The first rabies vaccine is typically given to puppies at the age of 12 to 16 weeks and then boosted a year later, and then every one to three years, depending on the specific vaccine used and local laws.
- Distemper, Adenovirus, Parainfluenza, and Parvovirus (DAPP) Vaccine
This is a combination vaccine that protects against several potentially fatal diseases, including:
- Canine Distemper Virus (CDV): This is a contagious disease that affects a dog’s respiratory, gastrointestinal, and nervous systems.
- Canine Adenovirus Type 1 and 2: Type 1 causes infectious hepatitis, a potentially fatal liver disease. Type 2 can cause respiratory disease.
- Canine Parainfluenza Virus: This virus causes kennel cough, a serious disease that spreads quickly via droplets of saliva.
- Canine Parvovirus (CPV): This is another highly contagious viral illness that affects the gastrointestinal tract and immune system. It is especially serious in puppies.
Puppies usually get their first DAPP vaccine between six and eight weeks, followed by booster shots every three to four weeks until they are about 16 weeks old. Adult dogs typically need a booster every three years.
Non-core vaccines are recommended based on a dog’s lifestyle, breed, location, and exposure risk. These vaccines protect against diseases that are not as common or severe but can still affect your dog’s health.
Some non-core vaccines include:
- Leptospirosis Vaccine
Leptospirosis is a bacterial disease that can affect many animals, including dogs and humans. It is spread through the urine of infected animals, often rodents. This vaccine is best for dogs that spend a lot of time outdoors, especially in areas with standing water. The leptospirosis vaccine is typically given at the same time as the DAPP vaccine, but it requires a separate injection.
- Bordetella Vaccine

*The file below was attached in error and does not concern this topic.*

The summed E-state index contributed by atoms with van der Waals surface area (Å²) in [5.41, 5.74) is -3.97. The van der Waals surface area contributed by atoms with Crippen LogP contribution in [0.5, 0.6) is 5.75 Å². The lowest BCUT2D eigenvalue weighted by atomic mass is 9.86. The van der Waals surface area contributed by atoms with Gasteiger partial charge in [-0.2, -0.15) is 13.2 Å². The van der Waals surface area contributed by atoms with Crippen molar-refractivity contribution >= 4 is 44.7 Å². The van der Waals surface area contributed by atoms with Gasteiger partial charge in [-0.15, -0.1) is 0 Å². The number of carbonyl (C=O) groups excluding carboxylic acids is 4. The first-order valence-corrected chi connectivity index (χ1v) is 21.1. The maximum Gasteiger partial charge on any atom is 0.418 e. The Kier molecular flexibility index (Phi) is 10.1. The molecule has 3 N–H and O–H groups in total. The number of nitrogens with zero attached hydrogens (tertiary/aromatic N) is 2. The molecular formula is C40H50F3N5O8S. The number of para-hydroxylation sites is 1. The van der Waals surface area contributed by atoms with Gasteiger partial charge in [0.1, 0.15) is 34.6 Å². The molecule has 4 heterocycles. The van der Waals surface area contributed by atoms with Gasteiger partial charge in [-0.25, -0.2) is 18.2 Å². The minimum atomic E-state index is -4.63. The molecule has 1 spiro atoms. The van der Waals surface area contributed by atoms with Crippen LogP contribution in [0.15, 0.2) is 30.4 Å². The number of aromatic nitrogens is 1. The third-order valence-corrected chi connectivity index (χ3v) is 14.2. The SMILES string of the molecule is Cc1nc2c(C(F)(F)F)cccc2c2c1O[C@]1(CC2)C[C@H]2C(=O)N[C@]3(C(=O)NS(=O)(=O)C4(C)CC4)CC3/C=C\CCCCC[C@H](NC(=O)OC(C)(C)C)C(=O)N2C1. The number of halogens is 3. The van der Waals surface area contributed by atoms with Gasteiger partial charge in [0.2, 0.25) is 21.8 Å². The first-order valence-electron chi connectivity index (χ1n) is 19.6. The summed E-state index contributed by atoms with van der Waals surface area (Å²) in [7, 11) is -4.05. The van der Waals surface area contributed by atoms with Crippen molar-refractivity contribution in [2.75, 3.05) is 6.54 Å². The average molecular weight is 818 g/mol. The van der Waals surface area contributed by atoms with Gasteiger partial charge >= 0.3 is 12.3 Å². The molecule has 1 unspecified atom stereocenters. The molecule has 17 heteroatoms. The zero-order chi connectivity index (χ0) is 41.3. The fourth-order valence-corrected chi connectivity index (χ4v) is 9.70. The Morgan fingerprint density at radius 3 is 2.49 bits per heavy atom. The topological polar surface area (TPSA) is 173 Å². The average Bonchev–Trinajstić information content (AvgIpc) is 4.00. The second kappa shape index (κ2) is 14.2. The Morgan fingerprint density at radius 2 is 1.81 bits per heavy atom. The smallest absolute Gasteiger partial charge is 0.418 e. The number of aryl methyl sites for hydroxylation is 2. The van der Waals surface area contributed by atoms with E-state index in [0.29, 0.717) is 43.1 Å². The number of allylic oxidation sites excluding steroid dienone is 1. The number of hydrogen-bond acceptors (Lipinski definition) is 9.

Bordetella bronchiseptica is a bacterium that is one of the most common causes of canine infectious tracheobronchitis, also known as kennel cough. The Bordetella vaccine is often required for dogs that are boarded, attend daycare, or participate in group training classes. The vaccine is available as an injection or as a nasal or oral spray.
- Lyme Disease Vaccine
Lyme disease is a tick-borne disease caused by the bacterium Borrelia burgdorferi. The Lyme vaccine is generally recommended for dogs that live in or travel to areas where ticks are prevalent.
- Canine Influenza Vaccine
Canine influenza, or dog flu, is a highly contagious respiratory infection. There are two known strains of the influenza A virus that infect dogs: H3N8 and H3N2. The canine influenza vaccine is a “lifestyle” vaccine. It is recommended for dogs that are boarded, attend daycare, visit dog parks, or are otherwise exposed to large numbers of dogs.
Always Consult Your Vet
While this guide provides a quick overview of dog vaccinations, it’s best to remember that every dog is unique, and their vaccination needs might differ. Always consult your veterinarian to determine the most appropriate vaccination schedule for your dog’s age, lifestyle, and health condition. They will provide you with a tailored schedule that ensures your furry friend stays safe and healthy.
If you’re ready to get your dog vaccinated, schedule a home veterinarian visit with our trusted vets here at PetPal! It’s a quick, convenient, and affordable process. Book now!